My life has been in alternating states of privilege since my birth. I was born into a middle class family with enough finances to live modestly, yet with grandparents that knew how to spoil me rotten; that is until I reached the age of six. In 2002 my mother filed for divorce against my father for domestic and child abuse. Child Protective Services took my three siblings and me away from our family and placed us into Orangewood Foundation, a facility for foster youth. As a mere preschooler, I had no idea what that would entail for us.
After the divorce finalized and our mother finally regained full custody she was allowed to move in with our grandparents who had since been our guardians after we were released from the foster care establishment. We were finally allowed to be a family again outside of a visiting room, yet nothing felt the same. After such traumatic events my family struggled to regain our footing in this rat race that we call life, or at least thats how my mother described it. Placed on food stamps and disability, my mother did her best to raise four children with the help of two grandparents that had to come out of retirement to help support the family.
Life is arduous and unfair; a lesson I learned from a young age. Due to the circumstances my mothers time was spent mostly keeping the family functioning, which meant there was not always the most amount of time for parenting, especially when she was exhausted and had four young children with endless amounts of energy and need for attention. I understood that sometimes even though I wanted or even needed my mother, my siblings needed her more, and I learned how to better myself such that my mother would have one less thing to worry about at the end of the day.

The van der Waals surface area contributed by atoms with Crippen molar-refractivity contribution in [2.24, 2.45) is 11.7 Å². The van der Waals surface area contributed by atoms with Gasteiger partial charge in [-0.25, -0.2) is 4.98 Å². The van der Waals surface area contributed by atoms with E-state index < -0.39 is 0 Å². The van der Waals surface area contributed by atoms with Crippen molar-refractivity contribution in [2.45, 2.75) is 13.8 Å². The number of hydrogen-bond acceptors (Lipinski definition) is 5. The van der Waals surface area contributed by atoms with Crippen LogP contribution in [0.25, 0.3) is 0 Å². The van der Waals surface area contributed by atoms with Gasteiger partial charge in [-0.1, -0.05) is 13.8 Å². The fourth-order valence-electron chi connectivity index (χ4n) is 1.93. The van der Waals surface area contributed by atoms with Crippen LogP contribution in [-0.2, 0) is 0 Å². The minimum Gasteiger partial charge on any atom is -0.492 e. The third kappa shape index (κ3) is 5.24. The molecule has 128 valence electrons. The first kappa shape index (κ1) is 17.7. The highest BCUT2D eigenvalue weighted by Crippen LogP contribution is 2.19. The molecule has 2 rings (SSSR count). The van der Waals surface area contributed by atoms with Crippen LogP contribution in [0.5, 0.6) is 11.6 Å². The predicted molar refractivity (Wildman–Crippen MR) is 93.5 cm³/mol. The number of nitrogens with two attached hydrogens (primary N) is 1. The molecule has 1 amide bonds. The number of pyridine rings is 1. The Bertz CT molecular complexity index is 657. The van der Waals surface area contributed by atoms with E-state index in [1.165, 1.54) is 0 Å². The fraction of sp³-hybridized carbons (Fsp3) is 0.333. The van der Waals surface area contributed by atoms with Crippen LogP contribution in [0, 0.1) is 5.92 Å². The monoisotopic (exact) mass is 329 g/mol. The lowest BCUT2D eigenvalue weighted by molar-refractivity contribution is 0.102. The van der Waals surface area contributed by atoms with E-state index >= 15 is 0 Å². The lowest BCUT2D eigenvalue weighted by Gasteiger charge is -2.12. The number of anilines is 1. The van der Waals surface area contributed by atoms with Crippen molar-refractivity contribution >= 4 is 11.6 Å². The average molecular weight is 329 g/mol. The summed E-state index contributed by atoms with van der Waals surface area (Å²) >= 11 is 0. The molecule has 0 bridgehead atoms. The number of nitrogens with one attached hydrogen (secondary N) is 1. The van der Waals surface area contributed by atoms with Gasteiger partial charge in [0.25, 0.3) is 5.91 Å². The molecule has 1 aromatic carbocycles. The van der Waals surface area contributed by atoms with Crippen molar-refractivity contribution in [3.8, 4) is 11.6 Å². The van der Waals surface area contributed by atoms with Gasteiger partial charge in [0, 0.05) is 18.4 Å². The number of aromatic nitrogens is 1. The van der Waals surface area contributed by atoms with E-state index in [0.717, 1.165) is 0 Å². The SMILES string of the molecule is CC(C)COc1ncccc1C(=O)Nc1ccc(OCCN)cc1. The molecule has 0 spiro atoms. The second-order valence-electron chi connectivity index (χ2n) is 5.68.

As I grew older and excelled in my studies, I realized I enjoyed two subjects more than the others, French and physics. I started in French 1 my freshman year and continued it throughout high school. My French professor Mme. Sloan encouraged me to keep with the language even after high school, and as a reward for staying with the French program she even planned a trip to Paris for my classmates and me during Spring break our senior year. Even after I was accepted into UCI as physics major, I kept my French skills up with a minor. As for my passion for physics, it started with a man by the name of Kevin Dwyer. I walked into honors physics my junior year and was as stunned as a deer in headlights from most of the physical intricacies of the world so clearly explained. To quote my university classical mechanics professor, It was almost as if I had a religious revelation when I first learned about physics. I threw myself into the work and loved every second of it and I am ever grateful that I had found a teacher that was able to captivate me. Before taking his class, I was unsure of what I wanted to study at University. After taking his AP physics class my senior year, I knew with unwavering certainty, I was going to study physics at UCI.